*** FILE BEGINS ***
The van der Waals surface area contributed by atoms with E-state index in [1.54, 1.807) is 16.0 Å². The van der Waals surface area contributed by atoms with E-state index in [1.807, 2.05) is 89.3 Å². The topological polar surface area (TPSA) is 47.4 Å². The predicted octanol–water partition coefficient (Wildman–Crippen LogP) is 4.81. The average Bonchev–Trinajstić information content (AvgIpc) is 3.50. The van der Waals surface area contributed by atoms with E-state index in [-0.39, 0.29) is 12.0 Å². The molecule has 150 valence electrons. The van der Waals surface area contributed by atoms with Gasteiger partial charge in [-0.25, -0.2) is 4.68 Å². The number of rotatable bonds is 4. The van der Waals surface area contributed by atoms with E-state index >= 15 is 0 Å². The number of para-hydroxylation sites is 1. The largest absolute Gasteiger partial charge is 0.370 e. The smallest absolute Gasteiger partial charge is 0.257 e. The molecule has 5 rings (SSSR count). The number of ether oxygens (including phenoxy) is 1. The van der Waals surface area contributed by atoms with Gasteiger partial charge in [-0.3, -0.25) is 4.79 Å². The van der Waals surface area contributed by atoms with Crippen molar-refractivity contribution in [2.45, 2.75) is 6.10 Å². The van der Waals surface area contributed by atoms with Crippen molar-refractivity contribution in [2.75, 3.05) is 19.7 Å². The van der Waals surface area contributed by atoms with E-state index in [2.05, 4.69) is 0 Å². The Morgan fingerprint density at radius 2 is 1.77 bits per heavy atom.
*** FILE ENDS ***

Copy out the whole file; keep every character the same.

The van der Waals surface area contributed by atoms with E-state index in [1.54, 1.807) is 16.0 Å². The van der Waals surface area contributed by atoms with E-state index in [1.807, 2.05) is 89.3 Å². The topological polar surface area (TPSA) is 47.4 Å². The predicted octanol–water partition coefficient (Wildman–Crippen LogP) is 4.81. The average Bonchev–Trinajstić information content (AvgIpc) is 3.50. The van der Waals surface area contributed by atoms with E-state index in [-0.39, 0.29) is 12.0 Å². The molecule has 150 valence electrons. The van der Waals surface area contributed by atoms with Gasteiger partial charge in [-0.25, -0.2) is 4.68 Å². The number of rotatable bonds is 4. The van der Waals surface area contributed by atoms with E-state index >= 15 is 0 Å². The number of para-hydroxylation sites is 1. The largest absolute Gasteiger partial charge is 0.370 e. The smallest absolute Gasteiger partial charge is 0.257 e. The molecule has 5 rings (SSSR count). The number of ether oxygens (including phenoxy) is 1. The van der Waals surface area contributed by atoms with Gasteiger partial charge in [-0.3, -0.25) is 4.79 Å². The van der Waals surface area contributed by atoms with Crippen molar-refractivity contribution in [2.45, 2.75) is 6.10 Å². The van der Waals surface area contributed by atoms with Crippen molar-refractivity contribution in [2.75, 3.05) is 19.7 Å². The van der Waals surface area contributed by atoms with E-state index in [2.05, 4.69) is 0 Å². The Morgan fingerprint density at radius 2 is 1.77 bits per heavy atom.